Pornichet, a "station de bains de mer très fréquentée;" Batz, with its salt-works; Le Croisic, with its curious waterside church, and the old walled town of Guérande bring one to the mouth of the Loire. The rest is the billowy western ocean whose ebb and flow brings fresh breezes and tides to the great cities of the estuary and makes possible that prosperity with which they are so amply endowed.301
The estuary of the Loire belongs both to Brittany and to the Vendée, though, as a matter-of-fact, the southern bank, opposite Nantes, formed a part of the ancient Pays de Retz, one of the old seigneuries of Bretagne.
It was Henri de Gondi, Cardinal de Retz, who was the bitter rival of Mazarin. French historians have told us that when the regency under Anne of Austria began, Mazarin, who had been secretary to the terrible Richelieu, was just coming into his power. He was a subtle, insidious Italian, plodding and patient, but false as a spring-time rainbow. Gondi was bold, liberal, and independent, a mover of men and one able to take advantage of any turn of the wind, a statesman, and a great reformer,—or he would have been had he but full power. It was Cromwell who said that De Retz was the only man in Europe who saw through his plans.
Gondi had entered the church, but he had no302 talents for it. His life was free, too free even for the times, it would appear, for, though he was ordained cardinal, it was impossible for him to supplant Mazarin in the good graces of the court. As he himself had said that he preferred to be a great leader of a party rather than a partisan of royalty, he was perhaps not so very greatly disappointed that he was not able to supplant the wily Italian successor of Richelieu in the favour of the queen regent. Gondi was able to control the parliament, however, and, for a time, it was unable to carry through anything against his will. Mazarin rose to power at last, barricaded the streets of Paris, and decided to exile Gondi—as being the too popular hero of the people. Gondi knew of the edict, but stuck out to the last, saying: "To-morrow, I, Henri de Gondi, before midday, will be master of Paris." Noon came, and he was master of Paris, but as he was still Archbishop-Coadjutor of Paris his hands were tied in more ways than one, and the plot for his supremacy over Mazarin, "the plunderer," fell through.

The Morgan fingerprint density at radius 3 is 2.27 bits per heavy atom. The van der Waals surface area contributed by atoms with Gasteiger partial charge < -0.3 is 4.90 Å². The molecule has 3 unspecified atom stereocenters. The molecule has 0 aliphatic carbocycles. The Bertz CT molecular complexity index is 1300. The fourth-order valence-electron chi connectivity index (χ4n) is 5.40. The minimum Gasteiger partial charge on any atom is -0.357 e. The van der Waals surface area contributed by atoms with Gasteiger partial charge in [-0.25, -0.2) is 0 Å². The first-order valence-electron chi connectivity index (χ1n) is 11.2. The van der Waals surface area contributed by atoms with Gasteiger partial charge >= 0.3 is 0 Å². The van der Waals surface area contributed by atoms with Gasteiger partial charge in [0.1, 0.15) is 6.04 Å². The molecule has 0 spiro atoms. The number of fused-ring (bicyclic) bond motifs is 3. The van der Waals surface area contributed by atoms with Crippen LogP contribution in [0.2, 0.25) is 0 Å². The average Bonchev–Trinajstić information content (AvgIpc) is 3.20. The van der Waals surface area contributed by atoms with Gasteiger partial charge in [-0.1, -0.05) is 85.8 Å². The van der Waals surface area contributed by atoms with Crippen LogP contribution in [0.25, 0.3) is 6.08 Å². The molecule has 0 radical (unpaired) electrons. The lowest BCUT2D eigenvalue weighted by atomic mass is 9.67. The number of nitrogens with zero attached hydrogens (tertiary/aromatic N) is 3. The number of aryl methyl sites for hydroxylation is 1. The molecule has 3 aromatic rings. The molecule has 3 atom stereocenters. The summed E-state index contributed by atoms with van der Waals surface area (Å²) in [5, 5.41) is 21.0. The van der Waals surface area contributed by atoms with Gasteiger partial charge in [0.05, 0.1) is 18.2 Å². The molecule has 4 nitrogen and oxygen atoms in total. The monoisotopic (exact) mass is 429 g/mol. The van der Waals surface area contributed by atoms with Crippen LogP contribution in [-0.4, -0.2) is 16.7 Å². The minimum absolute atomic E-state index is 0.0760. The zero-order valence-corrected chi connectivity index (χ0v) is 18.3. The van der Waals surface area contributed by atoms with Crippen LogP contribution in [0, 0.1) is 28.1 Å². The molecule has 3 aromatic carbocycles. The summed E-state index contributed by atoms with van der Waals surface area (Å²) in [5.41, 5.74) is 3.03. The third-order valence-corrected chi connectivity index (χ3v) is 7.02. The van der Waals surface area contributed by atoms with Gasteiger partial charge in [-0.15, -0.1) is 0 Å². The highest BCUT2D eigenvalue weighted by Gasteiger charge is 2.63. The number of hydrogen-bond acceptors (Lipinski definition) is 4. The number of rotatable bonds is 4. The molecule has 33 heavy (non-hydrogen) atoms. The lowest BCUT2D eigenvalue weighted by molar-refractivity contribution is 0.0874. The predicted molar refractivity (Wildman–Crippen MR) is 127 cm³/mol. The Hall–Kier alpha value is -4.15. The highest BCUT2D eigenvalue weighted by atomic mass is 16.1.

The whole neighbouring region south of the Loire opposite Nantes, the ancient Pays de Retz, is unfamiliar to tourists in general, and for that reason it has an unexpected if not a303 superlative charm. It was the bloodiest of the battle-grounds of the Vendean wars, and, though its monumental remains are not as numerous or as imposingly beautiful as those in many other parts, there is an interest about it all which is as undying as is that of the most ornate or magnificent château or fortress-peopled land that ever existed.
Not a corner of this land but has seen bloody warfare in all its grimness and horror, from the days when Clisson was pillaged by the Normans in the ninth century, to the guerilla warfare of the Vendean republicans in the eighteenth century. The advent of the railway has changed much of the aspect of this region and brought a twentieth-century civilization up to the very walls of the ruins of Clisson and Maulévrier, the latter one of the many châteaux of this region which were ruined by the wars of Stofflet, who, at the head of the insurgents, obliged the nobility to follow the peasants in their uprising.
Now and then, in these parts, one comes upon a short length of railway line not unlike that at which our forefathers marvelled. The line may be of narrow gauge or it may not, but almost invariably the two or three so-called carriages are constructed in the style (or lack304 of style) of the old stage-coach, and they roll along in much the same lumbering fashion. The locomotive itself is a thing to be wondered at. It is a pigmy in size, but it makes the commotion of a modern decapod, or one of those great flyers which pull the Southern Express on the main line via Poitiers and Angoulême, not fifty kilometres away.
There is a little tract of land lying just south of the Loire below Angers which is known as "le Bocage Vendéen." One leaves the Loire at Chalonnes and, by a series of gentle inclines, reaches the plateau where sits the town of Cholet, the very centre of the region, and a town whose almost only industry is the manufacture of pocket-handkerchiefs.